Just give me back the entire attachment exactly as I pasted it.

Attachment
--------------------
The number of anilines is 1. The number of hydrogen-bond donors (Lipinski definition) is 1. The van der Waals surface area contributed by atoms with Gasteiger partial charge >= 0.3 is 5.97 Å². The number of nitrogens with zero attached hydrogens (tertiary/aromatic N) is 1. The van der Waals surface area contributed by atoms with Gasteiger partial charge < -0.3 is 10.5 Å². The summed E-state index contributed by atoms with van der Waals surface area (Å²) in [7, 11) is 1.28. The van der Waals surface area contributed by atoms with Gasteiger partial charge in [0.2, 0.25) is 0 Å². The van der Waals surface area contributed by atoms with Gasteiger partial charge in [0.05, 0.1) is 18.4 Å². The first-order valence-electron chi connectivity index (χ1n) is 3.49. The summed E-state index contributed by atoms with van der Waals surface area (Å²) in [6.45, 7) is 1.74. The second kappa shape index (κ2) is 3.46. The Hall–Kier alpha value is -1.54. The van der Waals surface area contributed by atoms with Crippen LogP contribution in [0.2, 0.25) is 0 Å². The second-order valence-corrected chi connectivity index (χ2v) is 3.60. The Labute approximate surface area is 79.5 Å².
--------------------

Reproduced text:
The number of anilines is 1. The number of hydrogen-bond donors (Lipinski definition) is 1. The van der Waals surface area contributed by atoms with Gasteiger partial charge >= 0.3 is 5.97 Å². The number of nitrogens with zero attached hydrogens (tertiary/aromatic N) is 1. The van der Waals surface area contributed by atoms with Gasteiger partial charge < -0.3 is 10.5 Å². The summed E-state index contributed by atoms with van der Waals surface area (Å²) in [7, 11) is 1.28. The van der Waals surface area contributed by atoms with Gasteiger partial charge in [0.2, 0.25) is 0 Å². The van der Waals surface area contributed by atoms with Gasteiger partial charge in [0.05, 0.1) is 18.4 Å². The first-order valence-electron chi connectivity index (χ1n) is 3.49. The summed E-state index contributed by atoms with van der Waals surface area (Å²) in [6.45, 7) is 1.74. The second kappa shape index (κ2) is 3.46. The Hall–Kier alpha value is -1.54. The van der Waals surface area contributed by atoms with Crippen LogP contribution in [0.2, 0.25) is 0 Å². The second-order valence-corrected chi connectivity index (χ2v) is 3.60. The Labute approximate surface area is 79.5 Å².